In contrast to having a god-like for devilish figure, the monster demonstrates emotions. Ward creates a contradiction and state of confusion in the monster. The monster observes humans and how the work. “Was man, indeed, at once so powerful, so virtuous, and magnificent, yet so vicious and base?” (119). I feel Ward did this to portray the monster as a human. Children observe actions around them and implement their findings. It is human nature to have and change emotions; there is a personal struggle with oneself. Humans do things they may not want to do, just as when monster had killed but admitted to not being approving his actions. As all humans do, the monster evolves and changes over time. Victor also evolves, in a complete opposite of the monster.

Being a god was never the monster’s intentions. In the beginning of the book, the monster never received the nurturing from a father like Victor did. Rather the monster was questioning as to why he never had that. When the creature came to Victor, asking him to make him a mate, the monster explained how he wanted to be as a normal family is. Frankenstein pleaded for a counterpart for “whom [he] can live in the interchange of those sympathies necessary
 for my being” (104). I feel the monster was shown more as an outcast than a god; however, Ward dramatically highlights characteristics in the monster that are similar to the heavenly figures.

Without the god-like inferences, the monster would be taken as pure evil. Murdering many and having an enormous physical appearance mark the monster as solely a monster. The debate of him being human do not exist; however, Ward challenges that idea by having the monster begin with a kind heart and having emotions and reasoning to his anger. In the end the monster does go back to being good-hearted and wanting to kill himself with the death of Frankenstein.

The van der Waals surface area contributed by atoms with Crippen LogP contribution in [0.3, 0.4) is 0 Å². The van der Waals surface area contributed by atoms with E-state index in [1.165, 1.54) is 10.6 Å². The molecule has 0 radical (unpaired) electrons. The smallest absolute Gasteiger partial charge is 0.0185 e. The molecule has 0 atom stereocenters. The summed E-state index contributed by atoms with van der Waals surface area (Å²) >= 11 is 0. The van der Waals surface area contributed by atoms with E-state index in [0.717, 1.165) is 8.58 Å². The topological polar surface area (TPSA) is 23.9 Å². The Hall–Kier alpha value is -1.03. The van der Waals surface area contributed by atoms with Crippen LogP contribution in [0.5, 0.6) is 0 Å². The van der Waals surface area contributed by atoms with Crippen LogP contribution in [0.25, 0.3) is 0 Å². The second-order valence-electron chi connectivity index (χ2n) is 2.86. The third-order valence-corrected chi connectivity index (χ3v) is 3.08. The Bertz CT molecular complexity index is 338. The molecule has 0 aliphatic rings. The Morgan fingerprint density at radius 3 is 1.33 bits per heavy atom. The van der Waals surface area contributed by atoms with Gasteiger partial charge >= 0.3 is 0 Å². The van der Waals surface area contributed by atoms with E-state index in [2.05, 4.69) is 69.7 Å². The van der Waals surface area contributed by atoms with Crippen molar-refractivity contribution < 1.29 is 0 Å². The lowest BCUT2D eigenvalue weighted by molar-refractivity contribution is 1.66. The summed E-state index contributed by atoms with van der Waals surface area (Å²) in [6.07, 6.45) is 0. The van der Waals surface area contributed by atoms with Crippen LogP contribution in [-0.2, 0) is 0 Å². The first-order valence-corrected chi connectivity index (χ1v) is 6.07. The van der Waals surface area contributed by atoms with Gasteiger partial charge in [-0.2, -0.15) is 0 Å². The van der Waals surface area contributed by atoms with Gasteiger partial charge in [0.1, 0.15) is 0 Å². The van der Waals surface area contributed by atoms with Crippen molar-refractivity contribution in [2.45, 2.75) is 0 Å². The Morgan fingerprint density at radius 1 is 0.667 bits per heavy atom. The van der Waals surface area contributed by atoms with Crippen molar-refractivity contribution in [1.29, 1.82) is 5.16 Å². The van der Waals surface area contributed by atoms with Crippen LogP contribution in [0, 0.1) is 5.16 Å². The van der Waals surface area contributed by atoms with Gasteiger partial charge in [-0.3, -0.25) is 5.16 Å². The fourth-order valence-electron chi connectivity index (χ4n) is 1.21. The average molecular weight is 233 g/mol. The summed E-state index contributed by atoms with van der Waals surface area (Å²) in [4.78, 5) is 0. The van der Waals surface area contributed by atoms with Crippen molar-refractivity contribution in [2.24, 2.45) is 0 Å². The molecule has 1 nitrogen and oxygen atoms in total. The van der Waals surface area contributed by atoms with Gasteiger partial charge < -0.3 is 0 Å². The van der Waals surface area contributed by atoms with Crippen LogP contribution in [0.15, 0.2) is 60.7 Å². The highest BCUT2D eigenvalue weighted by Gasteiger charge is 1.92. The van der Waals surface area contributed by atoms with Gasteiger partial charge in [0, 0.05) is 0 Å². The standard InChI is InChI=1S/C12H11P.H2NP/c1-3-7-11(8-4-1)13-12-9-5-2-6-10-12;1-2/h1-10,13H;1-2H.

In conclusion, Ward purposely compiles evidence that the monster is a representation of god and the devil to prove he is human. It is evidence that no man should ever play the role of a creator because of the unknown detrimental possibilities. God created Adam as Victor created the monster; however, God was able to keep Adam under his power by banishing him from the Garden of Eden. Victor had no control over his creation. There was no way to stop the monster from becoming more powerful than him. The monster had the god-like power that Victor did not posses, disallowing Victor to become God.

Works Cited

Condon, Bill, Ian McKellen, Brendan Fraser, and Lynn Redgrave. Gods and Monsters. [S.l.]: MGM, 2000. Print.

"Parallels and Doubles in Frankenstein." Frankenstein. Gothic Texts, 4 Mar. 2007. Web. 13 Oct. 2011. .

1 comment:

  1. I struggle to really follow your argument here. I'm on board with the straightforward idea that the monster is God-like, although I find it a little too easy (as do you - you want him to be both God and devil, which might remind us of Paradise Lost, for instance). I am extremely interested in the idea, briefly mentioned, and then roughly alluded to at the end, that Victor and the monster form almost two halves of a God, but neither is really godlike on his own. It's also true that we can take the monster as an outcast more easily than as a god (I'd say the role of abandoned child also suits him very well).

    So you have several relevant things to say about the monster and his creator, some pretty obvious (monster as devil, monster as outcast, monster as god) and some less obvious (monster and Victor as different aspects of one god). What unclear here is your overall agenda, and what it really has to do with Ward's image.

    You begin with an interesting if problematic reading of the image (I don't think it really damages your argument all that much, but I think he's standing on icebergs, not mountains. still, it *looks* like he straddles too mountains, and you analyze that appearance well.

    But the image doesn't bind the essay together, nor do you turn to a second image. By the end, it seems like you're reading Shelley in isolation, rather than using Ward to read Shelley, which is how you started out. The farther away from Ward you get, I think, the easier and more conventional your analysis of the novel.

    Returning more productively to Ward - especially as a way of returning to the question of the relationship between victor and the monster and their dualing/conflicting god/devil like natures - could have helped you focus the argument much more narrowly and productively.